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Maple Month in a warm winter: How climate change is reshaping NH's syrup season

Syrup at Monadnock Sugar House in Jaffrey
Syrup jars fill a window at Monadnock Sugar House in Jaffrey, N.H.
Steve Roberge
Syrup jars fill a window at Monadnock Sugar House in Jaffrey

Sugar houses across New Hampshire are getting ready to open their doors to visitors for the state’s annual Maple Weekend, a celebration of locally produced maple syrup.

But many producers say the festivities are tinged with anxiety this year, as declining snow cover and record warmth have thrown the normal rhythms of sap season out of whack.

Scott Brooks, owner of Brooks Family Sugar House in Freedom, has been making maple syrup since 1978. He will partake in the festivities this weekend as he does every year: offering pancakes, syrup samples, and maple cream. Normally, he would also boil sap to show people how maple syrup is made, but this year, for the first time, he's not sure he will.

“It's going to be a question of whether we have sap to boil,” he said.

At this point in the winter, with no snow cover on his land and higher-than-usual temperatures, it’s difficult to keep the sap running.

Brooks is one of many local sugar makers who say they’ve seen their production cycle shift earlier in recent years and the quality of their syrup change due to increasingly warm winters linked to climate change. This year's winter, the warmest in New Hampshire history, has been particularly challenging.

Brooks tapped his trees at the end of January and started boiling sap on Feb. 10, the earliest date he has ever begun sugar making. He said the traditional production cycle used to start with tapping trees around Presidents Day — in mid-February — and beginning to boil around the first week in March. March, which is designated Maple Month in New Hampshire, was once the peak of the sugar making season, but it now marks the end of production for many local sugar makers.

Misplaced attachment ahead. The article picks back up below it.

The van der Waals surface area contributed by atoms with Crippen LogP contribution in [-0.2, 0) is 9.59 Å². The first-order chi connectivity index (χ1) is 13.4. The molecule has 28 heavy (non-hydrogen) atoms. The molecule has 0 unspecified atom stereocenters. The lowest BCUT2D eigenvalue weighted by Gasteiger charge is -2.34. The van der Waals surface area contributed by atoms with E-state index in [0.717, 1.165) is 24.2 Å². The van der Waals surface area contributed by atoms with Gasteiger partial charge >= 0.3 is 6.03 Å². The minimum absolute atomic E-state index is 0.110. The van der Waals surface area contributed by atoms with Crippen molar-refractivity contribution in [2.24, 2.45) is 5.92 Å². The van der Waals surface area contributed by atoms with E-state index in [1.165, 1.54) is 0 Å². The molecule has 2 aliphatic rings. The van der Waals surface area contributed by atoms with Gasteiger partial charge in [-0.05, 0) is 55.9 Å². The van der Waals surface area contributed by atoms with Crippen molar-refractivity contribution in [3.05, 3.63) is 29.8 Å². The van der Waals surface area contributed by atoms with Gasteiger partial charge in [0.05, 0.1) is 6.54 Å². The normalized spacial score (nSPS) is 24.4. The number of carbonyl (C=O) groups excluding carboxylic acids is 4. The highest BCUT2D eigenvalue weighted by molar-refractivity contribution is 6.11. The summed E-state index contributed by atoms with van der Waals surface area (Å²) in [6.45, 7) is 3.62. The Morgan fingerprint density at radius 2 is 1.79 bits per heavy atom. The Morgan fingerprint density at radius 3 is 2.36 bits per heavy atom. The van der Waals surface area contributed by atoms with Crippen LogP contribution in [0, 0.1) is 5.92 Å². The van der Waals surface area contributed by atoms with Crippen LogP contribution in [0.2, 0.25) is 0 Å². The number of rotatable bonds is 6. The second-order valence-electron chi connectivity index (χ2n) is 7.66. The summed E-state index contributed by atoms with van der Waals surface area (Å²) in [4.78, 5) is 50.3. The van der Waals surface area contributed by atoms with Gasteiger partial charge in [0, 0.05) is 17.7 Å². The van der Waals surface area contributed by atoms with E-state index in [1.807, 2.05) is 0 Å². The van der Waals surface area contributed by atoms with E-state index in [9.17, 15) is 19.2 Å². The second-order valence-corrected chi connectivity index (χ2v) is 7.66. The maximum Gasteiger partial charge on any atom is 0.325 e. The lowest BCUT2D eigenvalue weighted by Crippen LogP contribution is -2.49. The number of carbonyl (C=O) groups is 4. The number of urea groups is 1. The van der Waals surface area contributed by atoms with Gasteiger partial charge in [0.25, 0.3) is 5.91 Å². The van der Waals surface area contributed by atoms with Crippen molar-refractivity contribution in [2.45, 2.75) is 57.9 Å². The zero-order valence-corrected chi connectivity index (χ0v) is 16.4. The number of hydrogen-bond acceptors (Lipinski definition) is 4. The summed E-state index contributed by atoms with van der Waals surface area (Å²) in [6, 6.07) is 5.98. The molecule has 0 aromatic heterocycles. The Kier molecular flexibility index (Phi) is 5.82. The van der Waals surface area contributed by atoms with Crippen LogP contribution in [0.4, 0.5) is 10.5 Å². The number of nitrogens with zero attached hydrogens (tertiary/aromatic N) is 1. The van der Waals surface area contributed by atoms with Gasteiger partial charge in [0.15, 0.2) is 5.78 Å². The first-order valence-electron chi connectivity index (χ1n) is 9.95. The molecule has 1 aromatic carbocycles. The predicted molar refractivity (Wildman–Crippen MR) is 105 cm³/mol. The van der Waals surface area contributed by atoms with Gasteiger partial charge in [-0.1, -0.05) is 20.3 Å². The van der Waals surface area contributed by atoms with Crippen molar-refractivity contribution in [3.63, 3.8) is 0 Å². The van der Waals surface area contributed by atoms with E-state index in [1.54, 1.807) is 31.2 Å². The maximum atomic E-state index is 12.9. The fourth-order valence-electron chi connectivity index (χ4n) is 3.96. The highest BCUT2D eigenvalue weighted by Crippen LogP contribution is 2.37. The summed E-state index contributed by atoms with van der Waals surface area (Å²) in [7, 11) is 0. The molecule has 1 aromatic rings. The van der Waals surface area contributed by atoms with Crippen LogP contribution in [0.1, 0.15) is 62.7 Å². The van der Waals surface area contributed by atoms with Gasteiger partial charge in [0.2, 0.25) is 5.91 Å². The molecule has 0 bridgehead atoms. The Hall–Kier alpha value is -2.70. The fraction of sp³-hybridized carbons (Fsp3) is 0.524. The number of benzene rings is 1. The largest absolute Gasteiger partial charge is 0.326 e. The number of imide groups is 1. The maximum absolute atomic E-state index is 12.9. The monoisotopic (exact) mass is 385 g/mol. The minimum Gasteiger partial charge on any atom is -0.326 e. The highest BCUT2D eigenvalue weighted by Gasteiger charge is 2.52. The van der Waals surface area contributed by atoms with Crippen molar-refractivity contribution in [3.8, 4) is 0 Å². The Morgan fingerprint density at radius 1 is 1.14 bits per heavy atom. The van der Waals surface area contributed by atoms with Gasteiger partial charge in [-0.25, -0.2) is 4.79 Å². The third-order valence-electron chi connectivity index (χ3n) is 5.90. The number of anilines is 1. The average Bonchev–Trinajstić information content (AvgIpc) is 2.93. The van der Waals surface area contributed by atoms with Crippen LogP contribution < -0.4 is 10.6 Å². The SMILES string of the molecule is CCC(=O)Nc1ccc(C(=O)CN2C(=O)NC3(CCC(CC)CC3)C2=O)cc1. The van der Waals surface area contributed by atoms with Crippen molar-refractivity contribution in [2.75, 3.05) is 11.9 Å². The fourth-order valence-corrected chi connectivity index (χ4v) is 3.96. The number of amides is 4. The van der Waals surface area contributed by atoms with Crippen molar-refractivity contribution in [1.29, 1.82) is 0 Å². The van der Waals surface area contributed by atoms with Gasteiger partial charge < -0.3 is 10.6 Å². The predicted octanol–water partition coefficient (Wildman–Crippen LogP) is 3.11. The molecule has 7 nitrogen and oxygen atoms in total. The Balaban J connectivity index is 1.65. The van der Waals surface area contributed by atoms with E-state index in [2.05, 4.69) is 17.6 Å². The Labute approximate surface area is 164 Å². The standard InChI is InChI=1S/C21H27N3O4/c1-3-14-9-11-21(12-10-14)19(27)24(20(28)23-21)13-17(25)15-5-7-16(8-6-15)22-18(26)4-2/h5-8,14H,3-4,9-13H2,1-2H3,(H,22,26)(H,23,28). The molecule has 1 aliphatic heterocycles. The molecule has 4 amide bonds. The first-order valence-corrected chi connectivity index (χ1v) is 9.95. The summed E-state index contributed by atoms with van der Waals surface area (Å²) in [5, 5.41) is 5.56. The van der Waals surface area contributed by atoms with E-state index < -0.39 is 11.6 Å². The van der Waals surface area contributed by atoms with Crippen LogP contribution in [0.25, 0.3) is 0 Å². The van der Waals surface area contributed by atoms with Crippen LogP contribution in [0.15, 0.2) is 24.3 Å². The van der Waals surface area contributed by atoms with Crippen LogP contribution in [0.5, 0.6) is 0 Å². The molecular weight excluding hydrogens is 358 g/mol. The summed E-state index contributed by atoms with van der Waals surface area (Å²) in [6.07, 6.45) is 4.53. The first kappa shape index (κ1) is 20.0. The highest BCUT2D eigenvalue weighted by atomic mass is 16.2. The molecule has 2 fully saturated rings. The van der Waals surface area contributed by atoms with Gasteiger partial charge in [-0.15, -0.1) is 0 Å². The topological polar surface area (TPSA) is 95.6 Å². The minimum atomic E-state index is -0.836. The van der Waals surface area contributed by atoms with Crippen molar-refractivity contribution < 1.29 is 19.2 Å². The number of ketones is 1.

Brooks and other producers have also encountered lower-than-average sugar content in their sap this season. Jeff Babel, owner of Babel’s Sugar Shack in Mason, said normally his sap would be about 2% sugar, but the crop has been averaging about 1.6% sugar this season.

“It's not the same quality that I would have selling as table grade,” he said. Babel thinks his syrup yield this year will only be half of last year's.

Brooks said that when the sugar content is low, it takes more gallons of sap to make syrup, which also cuts into yields.

Brian Folsom, owner of Folsom Sugar House in Chester, also said his yield is down and his season began early this year, around the start of February — changes that Folsom, who is 70 and grew up in Salem, attributes to the increasingly mild winters.

“Compared to when I was a kid, these aren't winters,” said Folsom.

The Science Behind Syrup and Climate Change

Popular wisdom around maple syrup production says that sugar makers need “warm days and cold nights,” and the science backs this up: A cycle of freezes and thaws help the sap run down the trees and into the syrup taps. However these conditions have grown increasingly rare and irregular, especially for producers in the southern part of the state.